for National Geographic News
Like people vacationing in the mountains to escape summer heat, plants are "climbing" to higher elevations to cope with global warming, a new study shows.
Previous research has suggested that many plant and animal species have been shifting their ranges toward the Poles as the planet warms.
(Read related news: "Wild Holly, Mistletoe, Spread With Warmer Winters" [December 7, 2005].)
Now scientists have found evidence that plants have also been slowly moving into higher elevations to stay within ideal temperature zones.
Each year this "escalator effect" is pushing plants upward by about ten feet (three meters).
"When we started to look at this, I was not expecting such a strong message," said study leader Jonathan Lenoir, a forest ecologist at AgroParisTech, a research institute in France.
If global warming continues over the coming decades—as researchers predict it will—the plants will continue to climb. (Explore an interactive map of the effects of global warming.)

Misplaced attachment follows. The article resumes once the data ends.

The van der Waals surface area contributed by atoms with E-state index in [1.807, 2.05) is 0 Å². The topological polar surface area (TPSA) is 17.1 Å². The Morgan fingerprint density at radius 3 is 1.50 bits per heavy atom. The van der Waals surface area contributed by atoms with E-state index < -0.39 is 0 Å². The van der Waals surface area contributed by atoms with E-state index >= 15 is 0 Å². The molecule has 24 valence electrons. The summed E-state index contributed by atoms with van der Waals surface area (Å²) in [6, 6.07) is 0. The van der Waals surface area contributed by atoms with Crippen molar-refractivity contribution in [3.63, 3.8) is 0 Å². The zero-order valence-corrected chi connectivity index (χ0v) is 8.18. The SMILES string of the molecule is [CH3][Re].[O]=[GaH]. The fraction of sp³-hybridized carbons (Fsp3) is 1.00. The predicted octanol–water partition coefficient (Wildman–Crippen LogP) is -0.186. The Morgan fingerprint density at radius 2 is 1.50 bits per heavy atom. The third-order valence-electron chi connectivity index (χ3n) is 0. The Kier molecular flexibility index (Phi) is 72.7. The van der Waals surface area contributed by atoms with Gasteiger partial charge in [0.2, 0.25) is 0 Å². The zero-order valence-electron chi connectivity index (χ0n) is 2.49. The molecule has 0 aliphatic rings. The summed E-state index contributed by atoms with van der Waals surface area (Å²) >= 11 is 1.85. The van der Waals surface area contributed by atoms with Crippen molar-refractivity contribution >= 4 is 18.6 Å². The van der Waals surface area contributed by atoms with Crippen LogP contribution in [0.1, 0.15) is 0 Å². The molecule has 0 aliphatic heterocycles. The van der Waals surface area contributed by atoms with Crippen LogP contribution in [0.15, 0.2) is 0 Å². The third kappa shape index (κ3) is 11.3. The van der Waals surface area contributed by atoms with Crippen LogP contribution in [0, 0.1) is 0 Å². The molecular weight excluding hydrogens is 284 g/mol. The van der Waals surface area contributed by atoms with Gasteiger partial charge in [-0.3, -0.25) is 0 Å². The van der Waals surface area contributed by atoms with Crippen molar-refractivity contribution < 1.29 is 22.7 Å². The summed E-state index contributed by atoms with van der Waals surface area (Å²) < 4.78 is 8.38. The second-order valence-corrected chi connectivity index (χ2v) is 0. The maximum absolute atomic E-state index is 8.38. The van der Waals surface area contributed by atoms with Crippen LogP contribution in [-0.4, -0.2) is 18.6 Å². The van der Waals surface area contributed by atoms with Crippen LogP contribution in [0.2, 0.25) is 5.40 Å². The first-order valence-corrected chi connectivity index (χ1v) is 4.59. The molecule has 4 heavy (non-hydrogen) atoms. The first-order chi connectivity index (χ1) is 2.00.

But since some species move faster than others, this shift could tear established ecosystems apart, the researchers report in tomorrow's issue of the journal Science.
Moving on Up
For more than a century naturalists all over the world have been recording exactly where they found various plant species in the mountains.
"Botanists used to wander in mountain ecosystems to look for and study specific mountain plant communities, to locate rare and endangered plant communities or even simply to enjoy the landscape within mountains," Lenoir said.
In the mountains climate conditions change dramatically with altitude, making it is easier to detect when certain species shift to higher elevations.
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